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I've just installed my OSes on a new HDD: Windows 7 and Debian 7. As usual I first installed Windows, then Debian.

At the first attempt, GRUB seems to not have been installed properly, because my computer would just boot into Windows. I found this on debian.org, so I followed its advice:

When there is more than one disk available during installation (for example one hard disk and one USB stick, as it is commonly the case when booting the installer from a USB stick), grub-install may run into problems: it was reported several times, that the GRUB bootloader was installed onto the USB stick instead of the hard disk containing the newly-installed system.

To avoid running into this, make sure to answer "No" when the following question is asked during the installation process: "Install the GRUB boot loader to the master boot record?"; it should be possible to specify the right device at the next step: "Device for boot loader installation".

After I did this, GRUB would show up on boot, but when I selected Windows, the screen would go black and immediately pop back to the GRUB menu. I installed GRUB into the first partition, as that was the one with the boot flag.

My partitions are as follows:

  1. 100MB System Reserved
  2. 195GB Windows
  3. 2GB Swap
  4. 40GB Linux

I managed to fix the MBR with the Windows CD afterwards, but of course, now Debian is unavailable.

Should I have installed GRUB somewhere else, or is it a different problem ?

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2 Answers 2

up vote 1 down vote accepted

Assuming you're partitioning with MBR and not GPT.

First, you can backup and eventually restore your mbr (assuming hda is the target disk):

 dd if=/dev/hda of=/path/mbr-backup bs=512 count=1 # backup
 dd if=/path/mbr-backup of=/dev/hda bs=512 count=1 # restore

Obviously would be hda1 if you installed grub in the partition and not the disk.

Note if it is in the disk (hda) don't change your partition table between backup and restore.

Second, if your Debian is currently installed, just boot a Live CD and mount the Debian root somewhere:

mkdir /tmp/x
mount /dev/hda1 /tmp/x # Debian root partition
# mount some needed filesystem
mount proc /tmp/x/proc -t proc
mount sysfs /tmp/x/sys -t sysfs
mount --bind /dev /tmp/x/dev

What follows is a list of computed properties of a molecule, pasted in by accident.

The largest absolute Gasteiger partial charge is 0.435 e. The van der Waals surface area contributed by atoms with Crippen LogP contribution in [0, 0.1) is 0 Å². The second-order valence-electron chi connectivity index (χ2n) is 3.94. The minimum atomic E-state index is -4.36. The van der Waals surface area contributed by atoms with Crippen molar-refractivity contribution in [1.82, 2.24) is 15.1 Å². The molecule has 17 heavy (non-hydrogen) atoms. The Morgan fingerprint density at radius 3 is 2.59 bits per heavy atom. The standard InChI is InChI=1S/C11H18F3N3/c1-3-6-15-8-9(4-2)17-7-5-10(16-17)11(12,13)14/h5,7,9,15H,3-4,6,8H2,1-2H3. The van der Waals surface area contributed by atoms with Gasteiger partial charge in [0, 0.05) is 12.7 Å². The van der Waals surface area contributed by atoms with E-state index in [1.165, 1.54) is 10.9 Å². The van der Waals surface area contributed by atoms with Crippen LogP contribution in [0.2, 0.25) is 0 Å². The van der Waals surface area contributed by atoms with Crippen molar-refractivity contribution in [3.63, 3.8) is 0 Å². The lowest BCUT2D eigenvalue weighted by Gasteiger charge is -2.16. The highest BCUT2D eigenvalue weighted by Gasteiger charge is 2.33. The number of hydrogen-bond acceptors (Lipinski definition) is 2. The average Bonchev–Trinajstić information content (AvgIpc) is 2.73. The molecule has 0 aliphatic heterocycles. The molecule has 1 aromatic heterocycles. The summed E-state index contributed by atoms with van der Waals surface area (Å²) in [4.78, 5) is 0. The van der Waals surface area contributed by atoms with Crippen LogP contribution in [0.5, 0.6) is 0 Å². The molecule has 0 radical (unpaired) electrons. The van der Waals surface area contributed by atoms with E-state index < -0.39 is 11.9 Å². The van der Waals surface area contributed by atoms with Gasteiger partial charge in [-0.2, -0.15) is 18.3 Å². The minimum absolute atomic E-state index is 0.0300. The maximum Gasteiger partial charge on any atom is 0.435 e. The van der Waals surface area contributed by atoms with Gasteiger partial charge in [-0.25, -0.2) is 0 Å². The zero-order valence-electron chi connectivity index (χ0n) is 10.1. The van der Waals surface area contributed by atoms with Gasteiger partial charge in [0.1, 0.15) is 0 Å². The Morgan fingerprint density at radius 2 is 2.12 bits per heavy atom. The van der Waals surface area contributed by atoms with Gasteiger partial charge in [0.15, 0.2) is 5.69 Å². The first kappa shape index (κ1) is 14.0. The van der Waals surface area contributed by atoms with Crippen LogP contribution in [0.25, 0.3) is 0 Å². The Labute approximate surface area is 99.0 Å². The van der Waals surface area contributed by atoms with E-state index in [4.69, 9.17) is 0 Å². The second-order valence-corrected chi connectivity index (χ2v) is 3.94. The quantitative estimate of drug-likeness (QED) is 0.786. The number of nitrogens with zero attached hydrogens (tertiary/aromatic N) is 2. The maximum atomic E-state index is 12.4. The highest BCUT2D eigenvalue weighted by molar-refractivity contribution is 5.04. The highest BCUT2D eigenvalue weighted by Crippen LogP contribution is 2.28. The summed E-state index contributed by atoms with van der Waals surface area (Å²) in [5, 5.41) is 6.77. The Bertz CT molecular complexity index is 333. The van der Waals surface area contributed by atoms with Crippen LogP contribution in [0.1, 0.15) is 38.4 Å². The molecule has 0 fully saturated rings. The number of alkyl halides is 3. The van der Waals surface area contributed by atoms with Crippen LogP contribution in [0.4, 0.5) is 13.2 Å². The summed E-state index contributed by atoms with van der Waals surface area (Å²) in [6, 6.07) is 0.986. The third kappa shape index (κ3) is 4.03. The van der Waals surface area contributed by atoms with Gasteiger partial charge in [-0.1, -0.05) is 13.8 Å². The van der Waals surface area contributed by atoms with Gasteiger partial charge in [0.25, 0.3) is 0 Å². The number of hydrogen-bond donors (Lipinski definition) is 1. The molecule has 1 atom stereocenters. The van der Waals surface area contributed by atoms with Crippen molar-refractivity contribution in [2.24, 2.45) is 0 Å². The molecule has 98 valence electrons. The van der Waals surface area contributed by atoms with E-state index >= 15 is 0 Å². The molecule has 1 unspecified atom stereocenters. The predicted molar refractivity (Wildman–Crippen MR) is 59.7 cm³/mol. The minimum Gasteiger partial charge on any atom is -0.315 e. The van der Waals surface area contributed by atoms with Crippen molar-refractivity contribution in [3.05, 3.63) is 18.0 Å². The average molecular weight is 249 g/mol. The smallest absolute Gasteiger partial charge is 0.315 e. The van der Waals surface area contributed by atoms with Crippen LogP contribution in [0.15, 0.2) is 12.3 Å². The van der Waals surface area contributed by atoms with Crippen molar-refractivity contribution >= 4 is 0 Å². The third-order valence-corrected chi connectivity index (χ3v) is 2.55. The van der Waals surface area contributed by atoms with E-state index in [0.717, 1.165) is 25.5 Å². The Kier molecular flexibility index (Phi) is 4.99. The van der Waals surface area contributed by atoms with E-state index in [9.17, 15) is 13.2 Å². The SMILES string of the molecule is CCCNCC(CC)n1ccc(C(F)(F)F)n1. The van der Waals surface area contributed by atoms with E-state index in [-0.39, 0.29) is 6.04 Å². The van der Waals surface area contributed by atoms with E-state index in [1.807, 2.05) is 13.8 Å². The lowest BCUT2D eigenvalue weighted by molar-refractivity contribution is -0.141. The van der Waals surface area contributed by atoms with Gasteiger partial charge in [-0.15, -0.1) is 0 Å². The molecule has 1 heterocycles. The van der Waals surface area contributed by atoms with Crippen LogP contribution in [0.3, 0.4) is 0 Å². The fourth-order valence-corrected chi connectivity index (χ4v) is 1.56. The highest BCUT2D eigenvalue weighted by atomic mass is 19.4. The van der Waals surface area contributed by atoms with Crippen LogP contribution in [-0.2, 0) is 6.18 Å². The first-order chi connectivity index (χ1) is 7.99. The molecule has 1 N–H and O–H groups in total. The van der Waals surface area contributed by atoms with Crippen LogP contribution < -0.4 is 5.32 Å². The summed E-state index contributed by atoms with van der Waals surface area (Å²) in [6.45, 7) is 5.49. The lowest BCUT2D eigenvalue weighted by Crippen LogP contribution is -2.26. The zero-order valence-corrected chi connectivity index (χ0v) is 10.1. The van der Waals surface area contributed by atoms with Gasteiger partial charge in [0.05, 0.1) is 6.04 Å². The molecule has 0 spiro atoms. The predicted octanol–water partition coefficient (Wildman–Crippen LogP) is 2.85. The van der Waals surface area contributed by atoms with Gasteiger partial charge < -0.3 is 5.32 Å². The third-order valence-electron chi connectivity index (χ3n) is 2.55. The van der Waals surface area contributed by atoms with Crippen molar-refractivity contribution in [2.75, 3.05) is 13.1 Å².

Chroot into the partition and reinstall grub

chroot /tmp/x
grub-install /dev/hda # or hda1 for the partition

Don't know yet if you need an update-grub also (should verify)

The grub's os-prober should find your Windows, then if it doesn't boot there's some other problem in the chain loader.

update

If your disk is partitioned as GPT see this FAQ

Windows and GPT FAQ

in particular this one:

Can Windows 7, Windows Vista, and Windows Server 2008 read, write, and boot from GPT disks?

Yes, all versions can use GPT partitioned disks for data. Booting is only supported for 64-bit editions on UEFI-based systems.

If you have BIOS use MBR partitioning, if you have UEFI then use GPT.

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Thanks for your answer, I finally found the time to try it out. I think the mistake I made was to install GRUB into the first partition (sdb1) instead of in the disk. When I tried to fix it, mount proc /tmp/x/proc -t procfs failed with the message: mount: unknown filesystem type 'procfs'. When I retried without specifying the type it said mount: special device proc does not exist. I am using Knoppix 7, but I don't think that should matter. –  Ale Strooisma May 24 at 11:51
    
@AleStrooisma my fault, I've edited the answer, it is -t proc (or you could use --bind as for /dev) –  Alex May 25 at 14:48
1  
I should've figured that out myself. Anyway, I am writing this from Debian, so it worked. Feels good to be back in Linux! One issue I ran into, which might be worth mentioning in your answer, was that the live cd needed to be 64 bit in order to be able to chroot to my 64 bit debian installation. –  Ale Strooisma May 26 at 10:41
    
@AleStrooisma glad it worked, enjoy your Debian! +1 for mentioning about the arch. –  Alex May 26 at 13:23
    
I'm not sure having a 64 and chrooting into a 32 would fail, probably an argument for another question. –  Alex May 26 at 13:32

I always recommend install bootloader on separate partition: "/boot" Later you can do different manipulations without fear of harm or corrupt main OS (Windows).

In your situation i think it would be better to reinstall Debian with new partitions + "/boot" installed bootloader. Also pay attention maybe you have GPT, but not MBR. It can be a reason.

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I don't think a separate /boot has any relation to the risk of corrupting Windows. Plus, the recommendation of separate /boot is void without a proper rationale. –  Pavel Šimerda May 18 at 17:09
    
I have had my PC installed like this for years, there's nothing wrong with the set-up. Normally however, GRUB installs correctly automatically, but this time I had to do it manually, because it had trouble picking the correct disk. –  Ale Strooisma May 27 at 10:40

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